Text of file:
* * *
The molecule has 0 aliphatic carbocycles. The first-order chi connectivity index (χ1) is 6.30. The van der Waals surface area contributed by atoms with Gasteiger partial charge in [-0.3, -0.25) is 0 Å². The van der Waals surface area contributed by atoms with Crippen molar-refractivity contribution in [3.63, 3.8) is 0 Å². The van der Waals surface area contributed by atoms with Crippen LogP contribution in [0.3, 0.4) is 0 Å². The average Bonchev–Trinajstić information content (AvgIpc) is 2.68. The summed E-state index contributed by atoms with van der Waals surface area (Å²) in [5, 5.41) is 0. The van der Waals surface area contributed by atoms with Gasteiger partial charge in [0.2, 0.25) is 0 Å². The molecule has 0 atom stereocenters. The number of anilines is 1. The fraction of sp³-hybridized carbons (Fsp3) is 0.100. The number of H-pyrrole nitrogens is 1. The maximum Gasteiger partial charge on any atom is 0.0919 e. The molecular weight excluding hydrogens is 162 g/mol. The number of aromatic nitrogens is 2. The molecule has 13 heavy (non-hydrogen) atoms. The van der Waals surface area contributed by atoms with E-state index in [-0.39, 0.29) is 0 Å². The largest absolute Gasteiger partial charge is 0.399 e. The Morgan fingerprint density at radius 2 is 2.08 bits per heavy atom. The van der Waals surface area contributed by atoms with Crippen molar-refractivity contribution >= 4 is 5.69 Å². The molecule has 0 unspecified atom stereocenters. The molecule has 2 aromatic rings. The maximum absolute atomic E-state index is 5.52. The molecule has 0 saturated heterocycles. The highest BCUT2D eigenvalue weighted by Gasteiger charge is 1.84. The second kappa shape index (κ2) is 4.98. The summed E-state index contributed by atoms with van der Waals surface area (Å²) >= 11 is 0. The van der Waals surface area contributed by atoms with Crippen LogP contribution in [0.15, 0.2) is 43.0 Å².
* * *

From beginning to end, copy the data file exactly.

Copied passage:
The molecule has 0 aliphatic carbocycles. The first-order chi connectivity index (χ1) is 6.30. The van der Waals surface area contributed by atoms with Gasteiger partial charge in [-0.3, -0.25) is 0 Å². The van der Waals surface area contributed by atoms with Crippen molar-refractivity contribution in [3.63, 3.8) is 0 Å². The van der Waals surface area contributed by atoms with Crippen LogP contribution in [0.3, 0.4) is 0 Å². The average Bonchev–Trinajstić information content (AvgIpc) is 2.68. The summed E-state index contributed by atoms with van der Waals surface area (Å²) in [5, 5.41) is 0. The van der Waals surface area contributed by atoms with Gasteiger partial charge in [0.2, 0.25) is 0 Å². The molecule has 0 atom stereocenters. The number of anilines is 1. The fraction of sp³-hybridized carbons (Fsp3) is 0.100. The number of H-pyrrole nitrogens is 1. The maximum Gasteiger partial charge on any atom is 0.0919 e. The molecular weight excluding hydrogens is 162 g/mol. The number of aromatic nitrogens is 2. The molecule has 13 heavy (non-hydrogen) atoms. The van der Waals surface area contributed by atoms with E-state index in [-0.39, 0.29) is 0 Å². The largest absolute Gasteiger partial charge is 0.399 e. The Morgan fingerprint density at radius 2 is 2.08 bits per heavy atom. The van der Waals surface area contributed by atoms with Crippen molar-refractivity contribution >= 4 is 5.69 Å². The molecule has 0 unspecified atom stereocenters. The molecule has 2 aromatic rings. The maximum absolute atomic E-state index is 5.52. The molecule has 0 saturated heterocycles. The highest BCUT2D eigenvalue weighted by Gasteiger charge is 1.84. The second kappa shape index (κ2) is 4.98. The summed E-state index contributed by atoms with van der Waals surface area (Å²) >= 11 is 0. The van der Waals surface area contributed by atoms with Crippen LogP contribution in [0.15, 0.2) is 43.0 Å².